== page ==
Every time his ship pulled into a port that had a church, he sent home a bulletin to his home church back in Iowa. Betty Ethington, a young woman also from a railroad family, wrote back. He appeared at her door during a transfer to officer school in New London, Conn. Then the war ended, and so did his military career.

He and Betty married in 1946, and he went to work at the railroad. They had two children.

He was not an affectionate "kid dad"; he was the guy to depend on. He had a great sense of propriety -- once going to extreme measures to return a $1 bill someone had dropped in a depot. Cautious and analytical, he wouldn't make millions, but he would never lose a dime. He wrote personal letters to corporate big shots to describe his experiences with bad customer service -- something that bothered him greatly as a point of honor and integrity.

He held politicians in low regard.

Jack worked first in Omaha, Neb., then Green River, Wyo., then in Salt Lake City. It was in Wyoming that he found his favorite place -- Sherman Hill. He spent maybe five years of his life on a desolate hill there -- "Home of the giants of the rails," he wrote, "Challengers, turbines and the ultimate -- the double-headed Big Boys!"

A promotion brought him to Portland in the mid-1960s, as far west as he could go, he figured. Jack mostly worked out of the Pittock Building in downtown Portland; Betty worked there, too, for about 10 years.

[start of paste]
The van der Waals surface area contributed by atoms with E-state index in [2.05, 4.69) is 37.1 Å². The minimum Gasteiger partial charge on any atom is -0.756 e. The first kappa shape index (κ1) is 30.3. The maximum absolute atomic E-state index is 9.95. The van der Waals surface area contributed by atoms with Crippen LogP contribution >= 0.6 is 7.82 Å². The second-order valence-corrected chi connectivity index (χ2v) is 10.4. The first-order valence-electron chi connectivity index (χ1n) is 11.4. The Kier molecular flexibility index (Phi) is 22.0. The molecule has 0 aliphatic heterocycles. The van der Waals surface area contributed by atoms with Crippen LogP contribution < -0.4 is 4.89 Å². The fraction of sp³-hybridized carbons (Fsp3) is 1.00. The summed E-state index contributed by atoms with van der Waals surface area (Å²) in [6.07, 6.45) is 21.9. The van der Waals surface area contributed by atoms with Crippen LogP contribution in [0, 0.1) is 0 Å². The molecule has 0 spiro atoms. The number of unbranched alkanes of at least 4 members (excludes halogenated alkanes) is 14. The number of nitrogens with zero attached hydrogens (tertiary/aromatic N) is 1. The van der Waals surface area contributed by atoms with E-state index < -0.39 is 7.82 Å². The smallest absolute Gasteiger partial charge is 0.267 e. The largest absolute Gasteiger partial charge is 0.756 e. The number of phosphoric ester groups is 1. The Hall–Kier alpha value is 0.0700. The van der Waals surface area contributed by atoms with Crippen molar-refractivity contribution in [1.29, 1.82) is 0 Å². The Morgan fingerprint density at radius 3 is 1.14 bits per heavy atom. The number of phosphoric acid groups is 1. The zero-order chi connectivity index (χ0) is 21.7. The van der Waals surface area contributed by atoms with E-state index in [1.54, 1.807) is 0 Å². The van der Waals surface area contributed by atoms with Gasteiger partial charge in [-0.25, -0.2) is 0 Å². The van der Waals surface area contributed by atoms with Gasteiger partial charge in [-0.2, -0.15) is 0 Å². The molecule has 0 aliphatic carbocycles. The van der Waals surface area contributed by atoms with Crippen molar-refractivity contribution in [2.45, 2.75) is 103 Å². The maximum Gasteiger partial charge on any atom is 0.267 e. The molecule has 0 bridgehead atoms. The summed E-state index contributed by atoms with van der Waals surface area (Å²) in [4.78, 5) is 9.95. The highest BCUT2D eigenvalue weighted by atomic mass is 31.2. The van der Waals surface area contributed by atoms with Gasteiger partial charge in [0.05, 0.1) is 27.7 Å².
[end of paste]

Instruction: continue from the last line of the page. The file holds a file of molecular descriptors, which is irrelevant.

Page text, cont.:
The family rode for free around the country on Union Pacific Pullman cars -- first-class, with white linen and silverware.

On his days off, Jack went down to the Portland train yards to see what Union Pacific was up to, and he photographed trains in the Columbia River Gorge.

Jack retired in 1982 after more than 40 years with the railroad.

Naturally, he had a model train. But a train going 'round and 'round wasn't stimulating enough. So his took up the entire basement, one of the largest HO gauge models in the Northwest.

He meticulously laid the tracks, anchored with tiny rail spikes. It took seven men to run it, operating it like an actual railroad.

Once a month he held "ops-sessions" (operational sessions), or meets. Hundreds of people came and went through his basement, and just as many others hoped to be invited to see or participate.

He and his wife also went on about 15 cruises, all over the world, something she enjoyed after all those trains. After he developed the new hobby of photographing ships, he would get up at dawn, taking photographs, looking at ship's funnels.

For years, he used a log to keep track of the ships that came in and out of Portland. He would see ships in port that he had seen on his cruises.

He was always looking for a great access or vantage point, just as he did for trains. After Sept. 11 security measures, he couldn't go down to the ships so much. They sent him e-mails of ship arrivals and departures, but that wasn't the same -- there was something about going out and seeing it for himself.

Still, whenever he heard a train on nearby tracks at his Beaverton home, he would race downstairs and see whether he could catch sight of it, remembering when . . . .

Amy Martinez Starke: 503-221-8534

Related Links:
The Oregonian
West from Omaha, as listed on
Union Pacific Railroad